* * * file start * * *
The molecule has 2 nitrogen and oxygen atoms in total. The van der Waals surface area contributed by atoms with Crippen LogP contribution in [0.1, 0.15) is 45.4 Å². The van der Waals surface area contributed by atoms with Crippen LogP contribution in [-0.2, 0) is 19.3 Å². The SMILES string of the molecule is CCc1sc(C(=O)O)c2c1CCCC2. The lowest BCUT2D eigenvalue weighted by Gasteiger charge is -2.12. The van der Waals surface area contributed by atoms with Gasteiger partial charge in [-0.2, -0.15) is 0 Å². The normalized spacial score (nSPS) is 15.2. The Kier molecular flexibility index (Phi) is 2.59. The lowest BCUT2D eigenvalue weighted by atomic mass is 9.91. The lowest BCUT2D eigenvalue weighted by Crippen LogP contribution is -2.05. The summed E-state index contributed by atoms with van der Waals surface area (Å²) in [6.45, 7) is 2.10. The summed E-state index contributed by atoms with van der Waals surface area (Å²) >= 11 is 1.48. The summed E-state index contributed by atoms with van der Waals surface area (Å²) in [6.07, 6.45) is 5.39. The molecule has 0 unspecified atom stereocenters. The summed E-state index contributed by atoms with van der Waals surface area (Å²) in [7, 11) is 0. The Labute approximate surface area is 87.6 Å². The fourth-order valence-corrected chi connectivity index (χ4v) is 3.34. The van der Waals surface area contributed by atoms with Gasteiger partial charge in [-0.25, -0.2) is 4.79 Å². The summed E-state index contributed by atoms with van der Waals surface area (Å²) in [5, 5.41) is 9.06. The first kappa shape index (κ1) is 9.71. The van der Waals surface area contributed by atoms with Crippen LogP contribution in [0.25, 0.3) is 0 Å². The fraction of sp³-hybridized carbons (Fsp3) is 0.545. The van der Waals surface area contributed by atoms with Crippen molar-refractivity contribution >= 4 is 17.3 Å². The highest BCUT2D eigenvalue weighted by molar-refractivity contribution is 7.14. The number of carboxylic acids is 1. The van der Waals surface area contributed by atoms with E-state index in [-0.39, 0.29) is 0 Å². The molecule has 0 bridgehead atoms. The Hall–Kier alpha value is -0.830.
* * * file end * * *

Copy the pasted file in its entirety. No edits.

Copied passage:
The molecule has 2 nitrogen and oxygen atoms in total. The van der Waals surface area contributed by atoms with Crippen LogP contribution in [0.1, 0.15) is 45.4 Å². The van der Waals surface area contributed by atoms with Crippen LogP contribution in [-0.2, 0) is 19.3 Å². The SMILES string of the molecule is CCc1sc(C(=O)O)c2c1CCCC2. The lowest BCUT2D eigenvalue weighted by Gasteiger charge is -2.12. The van der Waals surface area contributed by atoms with Gasteiger partial charge in [-0.2, -0.15) is 0 Å². The normalized spacial score (nSPS) is 15.2. The Kier molecular flexibility index (Phi) is 2.59. The lowest BCUT2D eigenvalue weighted by atomic mass is 9.91. The lowest BCUT2D eigenvalue weighted by Crippen LogP contribution is -2.05. The summed E-state index contributed by atoms with van der Waals surface area (Å²) in [6.45, 7) is 2.10. The summed E-state index contributed by atoms with van der Waals surface area (Å²) >= 11 is 1.48. The summed E-state index contributed by atoms with van der Waals surface area (Å²) in [6.07, 6.45) is 5.39. The molecule has 0 unspecified atom stereocenters. The summed E-state index contributed by atoms with van der Waals surface area (Å²) in [7, 11) is 0. The Labute approximate surface area is 87.6 Å². The fourth-order valence-corrected chi connectivity index (χ4v) is 3.34. The van der Waals surface area contributed by atoms with Gasteiger partial charge in [-0.25, -0.2) is 4.79 Å². The summed E-state index contributed by atoms with van der Waals surface area (Å²) in [5, 5.41) is 9.06. The first kappa shape index (κ1) is 9.71. The van der Waals surface area contributed by atoms with Crippen LogP contribution in [0.25, 0.3) is 0 Å². The fraction of sp³-hybridized carbons (Fsp3) is 0.545. The van der Waals surface area contributed by atoms with Crippen molar-refractivity contribution >= 4 is 17.3 Å². The highest BCUT2D eigenvalue weighted by molar-refractivity contribution is 7.14. The number of carboxylic acids is 1. The van der Waals surface area contributed by atoms with E-state index in [-0.39, 0.29) is 0 Å². The molecule has 0 bridgehead atoms. The Hall–Kier alpha value is -0.830.